Tango by Pris Campbell


When the mermaids of mercy
come to me, trailing seaweed
and translucent beings to my bed,
they sing stories of when they had legs,
walked earth with the dinosaurs
before the floods made them half-fish,
half women, like I feel now.

Delirious from my feverish sweat,
a man with fake horns slips through the wall,
arms around a red lipped woman,
head thrust back in abandonment
and teeth bared in fake laughter.
They dance their tango
of despair at the foot of my bed.
To taunt me or distract me –
I know not which.

I wonder if the moon would
beam down strength if I agreed
to dance with this devil-in-disguise,
over-cologned, preening man,
castanets clicking, change jingling,
but I move closer to the mermaids,
and the tango continues without me.

The mermaids sing their sweet songs
of redemption too softly to be heard
by angels who console those of us
lying in beds alone and ill, abandoned
by the whimsical, Janus faced
gods of the night.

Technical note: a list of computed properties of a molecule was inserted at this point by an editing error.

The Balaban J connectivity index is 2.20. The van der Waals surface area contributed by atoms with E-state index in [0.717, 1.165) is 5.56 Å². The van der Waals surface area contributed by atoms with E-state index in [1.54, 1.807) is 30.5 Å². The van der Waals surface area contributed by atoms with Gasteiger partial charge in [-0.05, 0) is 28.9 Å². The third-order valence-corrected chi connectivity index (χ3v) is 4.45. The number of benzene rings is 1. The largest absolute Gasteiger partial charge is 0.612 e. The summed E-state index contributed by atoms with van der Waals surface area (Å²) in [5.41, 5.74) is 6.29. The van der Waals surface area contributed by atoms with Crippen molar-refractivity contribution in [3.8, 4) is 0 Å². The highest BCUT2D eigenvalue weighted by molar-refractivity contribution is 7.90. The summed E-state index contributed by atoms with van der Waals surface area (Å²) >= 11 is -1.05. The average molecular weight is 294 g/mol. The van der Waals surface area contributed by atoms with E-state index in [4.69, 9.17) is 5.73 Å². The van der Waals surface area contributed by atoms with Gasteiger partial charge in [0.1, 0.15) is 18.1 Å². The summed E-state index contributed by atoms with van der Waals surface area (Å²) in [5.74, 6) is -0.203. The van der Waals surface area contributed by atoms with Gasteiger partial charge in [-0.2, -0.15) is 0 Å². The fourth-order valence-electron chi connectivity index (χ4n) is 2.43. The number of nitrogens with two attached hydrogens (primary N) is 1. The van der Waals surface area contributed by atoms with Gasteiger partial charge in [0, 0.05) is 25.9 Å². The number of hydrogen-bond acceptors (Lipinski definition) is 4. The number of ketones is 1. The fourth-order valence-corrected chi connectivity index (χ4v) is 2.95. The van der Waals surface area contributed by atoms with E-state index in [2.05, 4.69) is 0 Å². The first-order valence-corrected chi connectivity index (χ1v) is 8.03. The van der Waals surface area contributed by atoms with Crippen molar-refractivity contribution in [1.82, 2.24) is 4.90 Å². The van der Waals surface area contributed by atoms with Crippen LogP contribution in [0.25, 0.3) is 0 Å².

img_2555The poems of Pris Campbell have appeared in numerous journals and anthologies, including PoetsArtists, Rusty Truck, Bicycle Review, Chiron Review, and Outlaw Poetry Network. The Small Press has published eight collections of her poetry and Clemson University Press a collaboration with Scott Owens. When The Wolves Come After You, with Michael Parker, from Goss Publications and Squalls on the Horizon, a book of tanka, from Nixes Mate are her most recent small press books. A former Clinical Psychologist, sailor and bicyclist until sidelined by ME/CFS in 1990, she makes her home in the Greater West Palm Beach, Florida, with her husband.

Leave a Reply

This site uses Akismet to reduce spam. Learn how your comment data is processed.